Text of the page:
Read my review.

I paired these books because both recount journeys of important inanimate objects that accompany their special persons through difficult life changes. The main character and narrator in Almost to Freedom is Sally, a rag doll who is “best friends” with Lindy, an enslaved girl, who is by Lindy’s side as Lindy is whipped, and who accompanies Lindy and her family as they flee slavery utilizing the Underground Railroad. In The Dress and the Girl, the unnamed pair do everything together, until they are separated accidentally following a journey to America. In both of these books, I think the presence of these beloved objects brings comfort to the children. I think telling these stories by focusing on the objects rather than on the children enables readers to witness the events but be somewhat removed as well, something that I found particularly helpful when reading about Lindy being whipped.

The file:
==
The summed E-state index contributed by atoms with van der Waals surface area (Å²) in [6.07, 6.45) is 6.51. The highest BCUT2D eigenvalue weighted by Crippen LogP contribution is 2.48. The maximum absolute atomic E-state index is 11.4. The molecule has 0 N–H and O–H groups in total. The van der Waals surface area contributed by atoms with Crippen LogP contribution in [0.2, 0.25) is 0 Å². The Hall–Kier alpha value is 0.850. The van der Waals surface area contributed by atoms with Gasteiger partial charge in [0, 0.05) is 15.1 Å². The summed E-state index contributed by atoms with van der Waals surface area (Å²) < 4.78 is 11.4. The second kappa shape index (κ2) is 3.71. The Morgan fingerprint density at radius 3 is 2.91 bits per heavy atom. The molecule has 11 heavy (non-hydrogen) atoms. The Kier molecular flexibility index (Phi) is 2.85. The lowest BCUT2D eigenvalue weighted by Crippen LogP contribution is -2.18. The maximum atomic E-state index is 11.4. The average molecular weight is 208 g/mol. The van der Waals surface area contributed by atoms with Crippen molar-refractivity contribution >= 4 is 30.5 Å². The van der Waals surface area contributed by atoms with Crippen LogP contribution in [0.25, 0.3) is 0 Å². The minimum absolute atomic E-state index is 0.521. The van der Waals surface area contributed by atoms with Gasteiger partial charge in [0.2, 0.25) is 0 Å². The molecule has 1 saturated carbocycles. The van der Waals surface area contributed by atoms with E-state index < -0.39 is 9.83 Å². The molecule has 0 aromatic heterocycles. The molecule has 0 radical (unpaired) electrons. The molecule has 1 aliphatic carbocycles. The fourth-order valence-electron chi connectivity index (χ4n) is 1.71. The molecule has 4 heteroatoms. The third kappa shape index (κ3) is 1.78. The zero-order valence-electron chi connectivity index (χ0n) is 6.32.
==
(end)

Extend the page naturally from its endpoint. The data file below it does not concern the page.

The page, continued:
Looking for similar reads?

See Ella & Monkey at Sea, about a young girl and her stuffed monkey who move to America.